What to Do With a Stray Cat (2024)

If you find a stray cat, ensure its safety, then try to locate its owner. If you can’t, reach out to a local rescue group for help, or consider adopting it.

Lindsay VanSomeren
Lindsay VanSomeren
  • 8 years in insurance and personal finance writing

  • Former data scientist for U.S. Geological Survey

Lindsay is a freelance personal finance writer currently pursuing her Series 65 license. She enjoys helping readers learn money management skills that improve their lives.

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Ashley Cox
Edited byAshley Cox
Headshot of Managing Editor Ashley Cox
Ashley CoxSenior Managing Editor
  • 7+ years in content creation and management

  • 5+ years in insurance and personal finance content

Ashley is a seasoned personal finance editor who’s produced a variety of digital content, including insurance, credit cards, mortgages, and consumer lending products.

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Updated March 18, 2024

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So you’ve found a cute kitty outside, and you want to make sure it’s healthy and safe. You may even be thinking about taking it home.

First, check if the cat is in immediate danger. If not, figure out if it’s simply a neighbor’s pet that’s allowed to roam outside, a feral cat living in a colony, or if it truly is a domestic cat that’s lost or abandoned.

Here’s how to tell the difference so you can help your feline friend.

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How to determine if a cat is feral or stray

Not all cats who wander outside are lost and in need of help. Outdoor cats generally fall into four categories:[1]

  • Cats abandoned by previous owners

  • Found cats, with concerned owners trying to find their lost pet

  • Community cats living in a colony without any clear owner

  • Free-roaming cats owned by someone in your neighborhood

It’s not always easy to tell which type of cat you’ve found, and you’ll usually need to weigh a few pieces of evidence. Here are a few clues to look for:

  • Collar: Look for contact info on the cat’s collar. If the cat doesn’t have a collar, you can print out a paper collar or buy a break-away collar, and put your contact information on it with a note asking the owner to contact you.

  • Ear tip: Spayed and neutered community cats usually have the tip of their ear notched or surgically removed to give people a visual indicator of the cat’s status.

  • Microchip: This requires taking the cat to a local vet or the nearest animal shelter to be scanned, but it can provide the most direct answer about whether the cat has an owner.

  • Friendliness: Often, a very friendly cat indicates it’s someone’s current or former pet rather than a stray animal — although some community cats are friendly, too.

  • Body condition: Well-fed cats usually have someone else taking care of them. Very skinny cats are more likely to be feral, lost, or abandoned.

What to do if you find a lost cat

Most people’s first instinct is to take a lost cat to the local shelter, but the Humane Society of the United States recommends avoiding this if possible due to a lack of space and funding. Here’s what rescue organizations advise instead:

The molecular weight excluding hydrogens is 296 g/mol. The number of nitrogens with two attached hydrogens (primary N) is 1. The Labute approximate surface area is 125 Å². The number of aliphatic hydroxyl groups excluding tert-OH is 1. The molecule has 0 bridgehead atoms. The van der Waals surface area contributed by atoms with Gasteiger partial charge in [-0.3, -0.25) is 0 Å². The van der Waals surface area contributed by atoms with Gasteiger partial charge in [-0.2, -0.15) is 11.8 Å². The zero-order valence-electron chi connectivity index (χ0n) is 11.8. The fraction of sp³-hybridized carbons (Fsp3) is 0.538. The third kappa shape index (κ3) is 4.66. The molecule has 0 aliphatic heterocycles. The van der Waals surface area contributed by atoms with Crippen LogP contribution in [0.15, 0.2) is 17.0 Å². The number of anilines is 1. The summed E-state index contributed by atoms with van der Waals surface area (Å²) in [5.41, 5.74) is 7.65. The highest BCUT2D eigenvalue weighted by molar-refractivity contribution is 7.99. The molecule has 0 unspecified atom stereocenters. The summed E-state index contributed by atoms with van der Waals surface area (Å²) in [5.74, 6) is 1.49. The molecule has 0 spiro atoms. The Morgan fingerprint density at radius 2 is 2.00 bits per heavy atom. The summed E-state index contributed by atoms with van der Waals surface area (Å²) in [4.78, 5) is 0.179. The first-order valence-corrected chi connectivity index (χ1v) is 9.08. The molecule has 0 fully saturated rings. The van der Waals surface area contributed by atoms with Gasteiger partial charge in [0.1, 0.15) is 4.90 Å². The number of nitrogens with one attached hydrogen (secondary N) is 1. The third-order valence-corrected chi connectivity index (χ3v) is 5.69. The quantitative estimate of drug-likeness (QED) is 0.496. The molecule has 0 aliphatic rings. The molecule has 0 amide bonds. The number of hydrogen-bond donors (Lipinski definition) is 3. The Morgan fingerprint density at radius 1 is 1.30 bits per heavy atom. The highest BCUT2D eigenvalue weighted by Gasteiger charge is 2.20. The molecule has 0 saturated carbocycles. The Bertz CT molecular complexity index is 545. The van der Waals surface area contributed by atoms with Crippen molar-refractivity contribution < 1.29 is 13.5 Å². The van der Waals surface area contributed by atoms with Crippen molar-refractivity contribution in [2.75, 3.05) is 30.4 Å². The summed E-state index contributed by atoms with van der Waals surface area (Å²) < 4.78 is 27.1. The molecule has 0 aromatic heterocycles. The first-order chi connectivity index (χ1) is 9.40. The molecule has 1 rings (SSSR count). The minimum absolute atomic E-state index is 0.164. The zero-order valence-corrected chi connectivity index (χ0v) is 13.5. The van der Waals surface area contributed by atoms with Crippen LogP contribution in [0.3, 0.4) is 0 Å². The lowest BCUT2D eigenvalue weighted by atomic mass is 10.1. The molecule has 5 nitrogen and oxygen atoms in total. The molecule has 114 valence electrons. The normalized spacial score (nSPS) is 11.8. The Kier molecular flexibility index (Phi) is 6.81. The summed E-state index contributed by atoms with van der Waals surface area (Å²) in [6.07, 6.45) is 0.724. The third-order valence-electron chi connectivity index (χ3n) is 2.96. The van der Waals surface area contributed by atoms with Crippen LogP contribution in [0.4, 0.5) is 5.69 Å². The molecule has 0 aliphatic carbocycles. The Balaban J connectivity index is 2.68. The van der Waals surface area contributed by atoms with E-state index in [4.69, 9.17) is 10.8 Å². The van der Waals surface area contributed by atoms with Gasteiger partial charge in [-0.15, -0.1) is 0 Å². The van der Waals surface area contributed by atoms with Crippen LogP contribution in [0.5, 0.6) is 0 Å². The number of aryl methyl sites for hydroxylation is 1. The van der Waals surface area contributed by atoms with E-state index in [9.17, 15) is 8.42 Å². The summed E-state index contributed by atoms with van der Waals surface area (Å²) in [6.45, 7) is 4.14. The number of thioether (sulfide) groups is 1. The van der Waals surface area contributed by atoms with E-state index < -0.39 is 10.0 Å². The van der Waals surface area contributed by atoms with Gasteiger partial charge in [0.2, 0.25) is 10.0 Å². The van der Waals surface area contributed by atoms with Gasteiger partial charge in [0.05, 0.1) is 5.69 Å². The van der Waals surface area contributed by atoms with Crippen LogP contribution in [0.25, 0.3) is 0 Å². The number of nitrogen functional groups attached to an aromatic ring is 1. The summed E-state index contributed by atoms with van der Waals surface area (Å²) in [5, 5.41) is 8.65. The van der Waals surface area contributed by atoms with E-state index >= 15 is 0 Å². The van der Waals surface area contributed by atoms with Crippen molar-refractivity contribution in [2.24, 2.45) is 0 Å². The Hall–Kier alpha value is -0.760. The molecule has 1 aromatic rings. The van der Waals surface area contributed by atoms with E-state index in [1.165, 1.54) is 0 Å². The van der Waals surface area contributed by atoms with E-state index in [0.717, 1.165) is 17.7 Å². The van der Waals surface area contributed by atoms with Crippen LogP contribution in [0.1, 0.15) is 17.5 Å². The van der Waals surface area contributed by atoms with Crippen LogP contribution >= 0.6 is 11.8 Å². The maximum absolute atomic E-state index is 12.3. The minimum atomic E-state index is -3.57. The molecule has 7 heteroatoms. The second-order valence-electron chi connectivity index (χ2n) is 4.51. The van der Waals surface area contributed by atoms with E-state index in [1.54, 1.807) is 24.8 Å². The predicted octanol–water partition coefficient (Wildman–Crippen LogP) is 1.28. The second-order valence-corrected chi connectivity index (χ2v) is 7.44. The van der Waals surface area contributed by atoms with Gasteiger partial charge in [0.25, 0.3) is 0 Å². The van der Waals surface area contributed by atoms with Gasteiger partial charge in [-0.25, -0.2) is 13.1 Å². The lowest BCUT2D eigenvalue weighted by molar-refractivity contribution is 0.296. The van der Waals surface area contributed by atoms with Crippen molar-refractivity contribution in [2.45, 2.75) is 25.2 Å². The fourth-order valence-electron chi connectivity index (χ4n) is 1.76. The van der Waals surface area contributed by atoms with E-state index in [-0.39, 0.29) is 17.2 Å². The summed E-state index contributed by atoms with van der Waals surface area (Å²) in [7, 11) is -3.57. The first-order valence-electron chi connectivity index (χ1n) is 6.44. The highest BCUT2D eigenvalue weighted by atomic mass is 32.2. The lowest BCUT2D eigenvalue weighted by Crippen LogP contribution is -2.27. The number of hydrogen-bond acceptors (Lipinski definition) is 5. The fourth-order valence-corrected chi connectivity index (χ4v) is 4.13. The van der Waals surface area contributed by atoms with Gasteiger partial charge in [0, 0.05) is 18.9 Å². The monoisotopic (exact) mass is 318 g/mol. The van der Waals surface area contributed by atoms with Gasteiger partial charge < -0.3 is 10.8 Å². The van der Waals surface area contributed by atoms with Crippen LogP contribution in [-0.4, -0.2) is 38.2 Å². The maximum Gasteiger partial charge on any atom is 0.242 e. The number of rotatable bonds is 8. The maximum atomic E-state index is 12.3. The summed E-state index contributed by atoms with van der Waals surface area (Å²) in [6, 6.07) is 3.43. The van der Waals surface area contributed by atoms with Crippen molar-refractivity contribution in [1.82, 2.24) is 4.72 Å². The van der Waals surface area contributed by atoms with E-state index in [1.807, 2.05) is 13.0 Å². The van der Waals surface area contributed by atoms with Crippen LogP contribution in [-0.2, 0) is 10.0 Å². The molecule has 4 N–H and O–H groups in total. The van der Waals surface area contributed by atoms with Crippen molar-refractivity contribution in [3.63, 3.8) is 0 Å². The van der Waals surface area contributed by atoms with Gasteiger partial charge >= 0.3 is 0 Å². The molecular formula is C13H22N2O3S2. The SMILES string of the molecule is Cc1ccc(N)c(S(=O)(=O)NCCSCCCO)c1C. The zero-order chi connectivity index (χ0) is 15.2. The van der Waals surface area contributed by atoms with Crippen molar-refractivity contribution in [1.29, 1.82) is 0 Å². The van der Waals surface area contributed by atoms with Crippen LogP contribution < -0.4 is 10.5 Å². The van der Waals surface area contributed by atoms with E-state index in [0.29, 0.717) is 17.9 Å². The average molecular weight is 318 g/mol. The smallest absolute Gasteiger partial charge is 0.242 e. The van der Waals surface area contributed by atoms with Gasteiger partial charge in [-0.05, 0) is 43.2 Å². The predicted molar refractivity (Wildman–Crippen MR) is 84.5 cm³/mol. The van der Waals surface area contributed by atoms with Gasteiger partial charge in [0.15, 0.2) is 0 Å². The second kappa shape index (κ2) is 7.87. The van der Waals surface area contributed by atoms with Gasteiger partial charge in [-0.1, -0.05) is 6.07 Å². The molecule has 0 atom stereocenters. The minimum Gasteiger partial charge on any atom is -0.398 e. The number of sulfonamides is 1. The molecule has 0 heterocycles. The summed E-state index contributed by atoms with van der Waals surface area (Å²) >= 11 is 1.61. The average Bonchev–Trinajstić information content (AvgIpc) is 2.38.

1. Canvas the neighborhood. Most lost cats are found within one-third of a mile of where they went missing, meaning the cat’s family is probably nearby. Try knocking on doors first, and if that doesn’t work, post flyers with a photo of the cat in your local area and on social media.[2]

  2. File a report. Notify local authorities or animal control that you’ve found the cat. If the owner also filed a missing cat report, it’ll be easier to match the cat with its owner. It’s also a good idea to reach out to neighbors and local social media groups to see if anyone is missing their cat.

  3. Care for the cat. Provide food and water for the cat. If you’re able to handle it safely, see if you can collect it in a cat carrier to get scanned for a microchip at the nearest vet while you search for its owner.

What to do with a stray cat

If you’ve tried searching for the cat’s owner to no avail, here are a few great ways you can help:

  • Reach out to local community groups. Many formal nonprofit organizations or informal local groups offer help in these cases. Volunteers may be able to care for the cat if you can’t, assist you with trap-neuter-return (TNR) programs, and more.

  • Lure the cat. Stray cats often form colonies. You can prevent this or slow their growth by trapping the cat and taking it to a local veterinarian to be spayed or neutered, vaccinated, and treated for any diseases.

  • Check for a litter of kittens. Mother cats with kittens need special handling and care. Human contact is especially important for young kittens, who have a better chance of being adopted as pets than older kittens who may remain feral.[3]

  • Care for the outdoor cat. It’s rare for feral cats to adapt to pet life, and, generally, they’re best left alone with light human support. Provide a regular source of food and water, and consider building a safe place for the cat to stay during inclement weather.

What to know before adopting a stray cat